Wednesday, 20 May 2009

Speaker ousted and an information revolution

There is much grinding and gnashing of teeth in the broadsheets today over the plight of Britain’s parliamentary democracy. Michael Martin became the first speaker to be ousted from his chair since John Trevor 300 years ago, in the wake of the Members’ expenses scandal played out on a daily basis in the Telegraph and which has effected all parties. Much has been made of Martin’s working-class origins and his Catholicism (he’s the first Catholic to hold the chair since the era of Cromwell), but he is as much the product of a culture of vested interests – in this case, the old, male Labour aristocracy that, until very recently, kept an iron grip on the industrial West of Scotland – as any Old Etonian. And there have been many other recent speakers of impeccable working-class roots such as George Thomas and Betty Boothroyd who have encountered little prejudice (indeed Thomas, a devout Methodist, was accused of sectarianism himself).

However, they lacked Martin’s breathtaking inarticulacy (surely a problem for a Speaker). Reform, though on what scale, now looks inevitable, as does a general election and a trouncing for the Labour Party in the European elections on June 4th. Taking the long view, as historians should, we might draw parallels with the 17th century. No, there probably won’t be a civil war, but we are seeing an information revolution akin to that of the popular printing revolution. The result is an ongoing revolution in ideas, the belief that information should be accessible to all and that new ideas of governance can be expressed by all. Rather than be pessimistic about the future, history suggests we have grounds for optimism. In early modern Britain, the print revolution and the ferment of ideas that resulted, climaxed in the Glorious Revolution, the ‘first modern revolution’, in Steve Pincus’s phrase, that gave us remarkable financial and political innovations that benefitted Britain (and, arguably, the rest of the world) enormously.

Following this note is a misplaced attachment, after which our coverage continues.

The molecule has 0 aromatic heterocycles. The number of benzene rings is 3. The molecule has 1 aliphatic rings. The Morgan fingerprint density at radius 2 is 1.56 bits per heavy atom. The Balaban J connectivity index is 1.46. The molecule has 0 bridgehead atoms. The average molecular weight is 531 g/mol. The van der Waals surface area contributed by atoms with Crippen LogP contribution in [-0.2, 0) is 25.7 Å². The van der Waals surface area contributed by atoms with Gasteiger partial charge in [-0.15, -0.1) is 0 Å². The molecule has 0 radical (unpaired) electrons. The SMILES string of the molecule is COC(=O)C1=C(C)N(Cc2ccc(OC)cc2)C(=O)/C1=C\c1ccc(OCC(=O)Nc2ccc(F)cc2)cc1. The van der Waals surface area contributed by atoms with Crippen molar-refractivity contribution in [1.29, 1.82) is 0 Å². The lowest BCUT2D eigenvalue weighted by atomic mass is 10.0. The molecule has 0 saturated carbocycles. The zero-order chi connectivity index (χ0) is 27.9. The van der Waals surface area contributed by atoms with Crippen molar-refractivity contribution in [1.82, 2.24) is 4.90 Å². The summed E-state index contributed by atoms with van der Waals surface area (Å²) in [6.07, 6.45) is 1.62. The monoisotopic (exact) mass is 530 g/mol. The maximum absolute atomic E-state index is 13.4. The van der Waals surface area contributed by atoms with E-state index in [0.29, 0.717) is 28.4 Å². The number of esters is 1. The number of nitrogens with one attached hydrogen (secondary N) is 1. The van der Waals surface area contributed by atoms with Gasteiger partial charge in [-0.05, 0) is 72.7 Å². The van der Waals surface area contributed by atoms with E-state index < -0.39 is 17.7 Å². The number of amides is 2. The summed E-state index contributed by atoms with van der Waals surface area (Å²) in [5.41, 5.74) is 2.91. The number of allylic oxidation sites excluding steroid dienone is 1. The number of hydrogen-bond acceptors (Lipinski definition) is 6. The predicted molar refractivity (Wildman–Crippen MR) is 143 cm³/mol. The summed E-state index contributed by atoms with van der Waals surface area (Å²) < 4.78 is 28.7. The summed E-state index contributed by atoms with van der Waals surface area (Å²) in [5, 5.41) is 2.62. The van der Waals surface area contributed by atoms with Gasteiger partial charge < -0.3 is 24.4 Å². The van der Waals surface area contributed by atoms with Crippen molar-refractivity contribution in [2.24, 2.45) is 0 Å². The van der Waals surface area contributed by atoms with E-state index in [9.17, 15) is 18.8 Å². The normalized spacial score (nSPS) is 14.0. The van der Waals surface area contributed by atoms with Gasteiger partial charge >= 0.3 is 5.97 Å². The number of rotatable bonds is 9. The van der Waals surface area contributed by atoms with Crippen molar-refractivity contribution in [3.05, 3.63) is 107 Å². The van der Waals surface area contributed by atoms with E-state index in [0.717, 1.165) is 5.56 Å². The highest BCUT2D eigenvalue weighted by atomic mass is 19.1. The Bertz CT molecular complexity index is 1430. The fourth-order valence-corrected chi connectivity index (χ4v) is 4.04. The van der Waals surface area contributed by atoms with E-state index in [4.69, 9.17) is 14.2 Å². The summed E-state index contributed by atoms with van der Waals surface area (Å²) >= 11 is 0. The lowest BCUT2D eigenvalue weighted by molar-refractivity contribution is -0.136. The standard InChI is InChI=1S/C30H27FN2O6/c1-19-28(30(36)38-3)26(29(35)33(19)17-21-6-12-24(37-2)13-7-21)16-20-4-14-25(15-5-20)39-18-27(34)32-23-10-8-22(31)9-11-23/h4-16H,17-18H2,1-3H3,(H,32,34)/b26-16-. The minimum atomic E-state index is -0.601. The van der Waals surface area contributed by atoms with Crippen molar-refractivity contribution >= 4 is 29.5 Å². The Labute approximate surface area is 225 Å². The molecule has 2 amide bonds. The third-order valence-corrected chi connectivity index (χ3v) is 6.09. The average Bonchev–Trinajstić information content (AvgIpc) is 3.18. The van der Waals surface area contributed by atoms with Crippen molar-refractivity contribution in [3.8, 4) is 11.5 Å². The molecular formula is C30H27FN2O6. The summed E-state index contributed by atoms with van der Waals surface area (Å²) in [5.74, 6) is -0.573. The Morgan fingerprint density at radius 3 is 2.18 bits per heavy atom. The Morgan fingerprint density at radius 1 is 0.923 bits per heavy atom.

Democrats can find good news elsewhere. In India, Monmohan Singh’s Congress Party has won that huge democracy’s 15th election. Even in the contested region of Jammu and Kashmir, the election passed off peacefully, and nationwide there was a 60 per cent turn out (60 per cent of which is under 35). It was a huge setback for the extremist Hindu nationalist BJP under their leader Lal Kishen Advani. Notable is the religious tolerance displayed by the electorate: PM Singh is a Sikh, while the Italian-born Roman Catholic Sonia Gandhi, formed a mother and son political double act with Rahul Gandhi, great-grandson of Jawaharlal. India is still wracked by poverty and bewildering bureaucracy, but democracy remains vibrant in a country whose economy will soon surpass that of its former colonial master.

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